Experimental Economics

, Volume 20, Issue 4, pp 809–835 | Cite as

Do people who care about others cooperate more? Experimental evidence from relative incentive pay

  • Pablo Hernandez-Lagos
  • Dylan Minor
  • Dana Sisak
Original Paper


We experimentally study ways in which social preferences affect individual and group performance under indefinitely repeated relative incentives. We also identify the mediating role that communication and leadership play in generating these effects. We find other-regarding individuals tend to depress efforts by 15% on average. However, selfish individuals are nearly three times more likely to lead players to coordinate on minimal efforts when communication is possible. Hence, the other-regarding composition of a group has complex consequences for organizational performance.


Social preferences Relative performance Cooperation Leadership 

JEL Classification

M52 D03 C7 C9 



We would like to thank participants of seminars and conferences in Norwich, Rotterdam, Mannheim, Munich, Trier, Fresno, Budapest, Chicago, Zurich, Amsterdam as well as Juan Atal, Ernesto Dal Bó, Josse Delfgaauw, Robert Dur, Dirk Engelmann, Sacha Kapoor, Martin Kolmar, John Morgan, Felix Vardy, Bauke Visser and two anonymous referees. The authors thank the UC Berkeley Xlab (protocol 2011-04-3183) for financial support. Dana Sisak gratefully acknowledges the financial support of the Swiss National Science Foundation through Grant PBSGP1-130765.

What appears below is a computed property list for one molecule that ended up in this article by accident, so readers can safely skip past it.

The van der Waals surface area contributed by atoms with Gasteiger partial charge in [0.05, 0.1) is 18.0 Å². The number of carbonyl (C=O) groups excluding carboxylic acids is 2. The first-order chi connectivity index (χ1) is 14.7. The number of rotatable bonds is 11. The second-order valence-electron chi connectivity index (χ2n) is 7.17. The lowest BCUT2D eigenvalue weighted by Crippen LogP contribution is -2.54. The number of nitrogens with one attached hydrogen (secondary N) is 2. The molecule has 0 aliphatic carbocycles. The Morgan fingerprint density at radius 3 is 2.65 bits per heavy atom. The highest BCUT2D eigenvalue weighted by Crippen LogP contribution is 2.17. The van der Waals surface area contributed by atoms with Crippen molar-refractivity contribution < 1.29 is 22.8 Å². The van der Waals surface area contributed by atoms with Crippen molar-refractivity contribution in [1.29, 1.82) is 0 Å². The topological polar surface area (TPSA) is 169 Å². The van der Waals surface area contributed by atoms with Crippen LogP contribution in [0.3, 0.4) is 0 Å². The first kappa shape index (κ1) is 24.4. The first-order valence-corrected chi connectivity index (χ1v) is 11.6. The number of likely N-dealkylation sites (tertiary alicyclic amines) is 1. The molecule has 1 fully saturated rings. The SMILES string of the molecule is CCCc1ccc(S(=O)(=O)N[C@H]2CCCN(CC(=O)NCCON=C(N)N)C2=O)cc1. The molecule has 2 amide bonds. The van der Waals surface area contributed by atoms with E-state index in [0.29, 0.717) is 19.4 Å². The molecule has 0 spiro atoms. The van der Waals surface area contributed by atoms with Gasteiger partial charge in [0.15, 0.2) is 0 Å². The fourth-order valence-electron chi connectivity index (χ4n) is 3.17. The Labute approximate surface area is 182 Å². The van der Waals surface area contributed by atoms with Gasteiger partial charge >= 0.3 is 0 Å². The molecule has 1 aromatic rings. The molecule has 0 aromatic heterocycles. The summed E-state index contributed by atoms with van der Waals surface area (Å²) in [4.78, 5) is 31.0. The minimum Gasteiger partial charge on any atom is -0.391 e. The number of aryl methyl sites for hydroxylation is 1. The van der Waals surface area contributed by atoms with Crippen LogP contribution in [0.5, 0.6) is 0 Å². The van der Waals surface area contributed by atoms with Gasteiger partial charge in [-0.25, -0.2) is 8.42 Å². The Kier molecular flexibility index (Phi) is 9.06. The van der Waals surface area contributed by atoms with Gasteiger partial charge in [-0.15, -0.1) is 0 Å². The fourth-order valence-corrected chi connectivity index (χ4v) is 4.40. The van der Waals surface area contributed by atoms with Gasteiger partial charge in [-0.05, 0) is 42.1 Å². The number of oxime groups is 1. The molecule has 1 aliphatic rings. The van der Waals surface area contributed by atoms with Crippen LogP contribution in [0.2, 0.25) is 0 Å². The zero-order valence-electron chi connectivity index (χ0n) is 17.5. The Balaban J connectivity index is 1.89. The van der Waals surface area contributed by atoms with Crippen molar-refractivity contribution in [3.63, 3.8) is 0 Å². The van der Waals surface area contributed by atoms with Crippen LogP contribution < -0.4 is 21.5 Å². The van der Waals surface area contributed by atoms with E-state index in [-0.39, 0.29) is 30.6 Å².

Supplementary material

10683_2017_9512_MOESM1_ESM.pdf (914 kb)
Supplementary material 1 (pdf 914 KB)


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Copyright information

© Economic Science Association 2017

Authors and Affiliations

  • Pablo Hernandez-Lagos
    • 1
  • Dylan Minor
    • 2
  • Dana Sisak
    • 3
    • 4
  1. 1.New York University Abu DhabiAbu DhabiUnited Arab Emirates
  2. 2.Northwestern UniversityEvanstonUSA
  3. 3.Erasmus University RotterdamRotterdamThe Netherlands
  4. 4.Tinbergen InstituteRotterdamThe Netherlands

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